Overloading in python

By: Python Documentation Team Viewed: 153215 times  Printer Friendly Format    


This answer on how to overload in python actually applies to all methods, but the question usually comes up first in the context of constructors.

In C++ you’d write

class C {
    C() { cout << "No arguments\n"; }
    C(int i) { cout << "Argument is " << i << "\n"; }
}


In Python you have to write a single constructor that catches all cases using default arguments. For example:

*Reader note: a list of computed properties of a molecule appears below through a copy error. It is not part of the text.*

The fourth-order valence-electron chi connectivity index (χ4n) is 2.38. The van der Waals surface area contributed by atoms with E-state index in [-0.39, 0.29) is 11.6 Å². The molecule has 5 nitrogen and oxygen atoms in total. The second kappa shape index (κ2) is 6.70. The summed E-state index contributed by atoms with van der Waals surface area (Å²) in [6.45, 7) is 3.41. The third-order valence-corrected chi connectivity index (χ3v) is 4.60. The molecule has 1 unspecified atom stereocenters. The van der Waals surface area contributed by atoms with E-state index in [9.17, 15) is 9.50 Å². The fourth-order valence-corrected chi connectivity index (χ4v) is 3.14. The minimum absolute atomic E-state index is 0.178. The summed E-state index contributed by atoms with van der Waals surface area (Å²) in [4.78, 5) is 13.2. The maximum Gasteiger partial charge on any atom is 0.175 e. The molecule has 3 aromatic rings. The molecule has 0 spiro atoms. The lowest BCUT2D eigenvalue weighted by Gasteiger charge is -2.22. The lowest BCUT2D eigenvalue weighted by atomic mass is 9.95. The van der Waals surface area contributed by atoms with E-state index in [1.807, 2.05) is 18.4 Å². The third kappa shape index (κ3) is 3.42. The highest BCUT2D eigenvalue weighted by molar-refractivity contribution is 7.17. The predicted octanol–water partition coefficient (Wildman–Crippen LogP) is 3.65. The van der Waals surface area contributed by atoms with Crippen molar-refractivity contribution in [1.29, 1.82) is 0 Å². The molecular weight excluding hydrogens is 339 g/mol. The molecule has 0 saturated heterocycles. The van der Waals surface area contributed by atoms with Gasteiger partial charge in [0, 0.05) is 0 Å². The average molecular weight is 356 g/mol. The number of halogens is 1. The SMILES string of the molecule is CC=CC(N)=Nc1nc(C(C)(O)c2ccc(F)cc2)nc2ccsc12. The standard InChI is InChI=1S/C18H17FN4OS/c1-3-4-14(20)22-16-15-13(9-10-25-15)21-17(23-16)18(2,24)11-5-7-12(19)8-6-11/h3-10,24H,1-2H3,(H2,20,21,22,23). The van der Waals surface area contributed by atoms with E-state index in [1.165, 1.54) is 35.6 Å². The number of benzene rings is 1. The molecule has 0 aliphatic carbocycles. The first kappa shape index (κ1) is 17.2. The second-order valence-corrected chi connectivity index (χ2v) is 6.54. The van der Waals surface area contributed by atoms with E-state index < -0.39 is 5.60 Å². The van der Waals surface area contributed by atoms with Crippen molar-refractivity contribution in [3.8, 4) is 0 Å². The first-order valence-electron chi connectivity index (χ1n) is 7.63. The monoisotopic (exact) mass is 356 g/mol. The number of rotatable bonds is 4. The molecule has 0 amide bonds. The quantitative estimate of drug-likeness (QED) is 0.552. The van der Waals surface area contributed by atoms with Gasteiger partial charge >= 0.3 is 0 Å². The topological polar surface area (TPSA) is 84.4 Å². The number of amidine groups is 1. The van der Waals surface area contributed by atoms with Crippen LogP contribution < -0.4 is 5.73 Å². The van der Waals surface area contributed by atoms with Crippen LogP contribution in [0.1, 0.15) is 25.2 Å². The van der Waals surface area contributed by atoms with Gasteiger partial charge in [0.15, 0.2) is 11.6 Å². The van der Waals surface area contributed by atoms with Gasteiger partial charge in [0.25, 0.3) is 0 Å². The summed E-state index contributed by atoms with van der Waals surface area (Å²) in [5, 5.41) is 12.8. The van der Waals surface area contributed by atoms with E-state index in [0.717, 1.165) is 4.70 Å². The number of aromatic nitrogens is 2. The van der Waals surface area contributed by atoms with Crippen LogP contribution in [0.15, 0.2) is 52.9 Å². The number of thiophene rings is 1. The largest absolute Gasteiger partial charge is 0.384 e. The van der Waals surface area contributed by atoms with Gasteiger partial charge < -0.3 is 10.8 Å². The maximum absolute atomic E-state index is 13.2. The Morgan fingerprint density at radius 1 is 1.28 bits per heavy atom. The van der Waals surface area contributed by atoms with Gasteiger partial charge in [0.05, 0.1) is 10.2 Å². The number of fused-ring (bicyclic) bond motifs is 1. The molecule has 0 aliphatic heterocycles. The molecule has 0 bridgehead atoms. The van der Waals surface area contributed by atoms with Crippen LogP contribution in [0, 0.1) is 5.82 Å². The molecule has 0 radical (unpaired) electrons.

class C:
    def __init__(self, i=None):
        if i is None:
            print("No arguments")
        else:
            print("Argument is", i)


This is not entirely equivalent, but close enough in practice.

You could also try a variable-length argument list, e.g.

def __init__(self, *args):
    ...


The same approach works for all method definitions.



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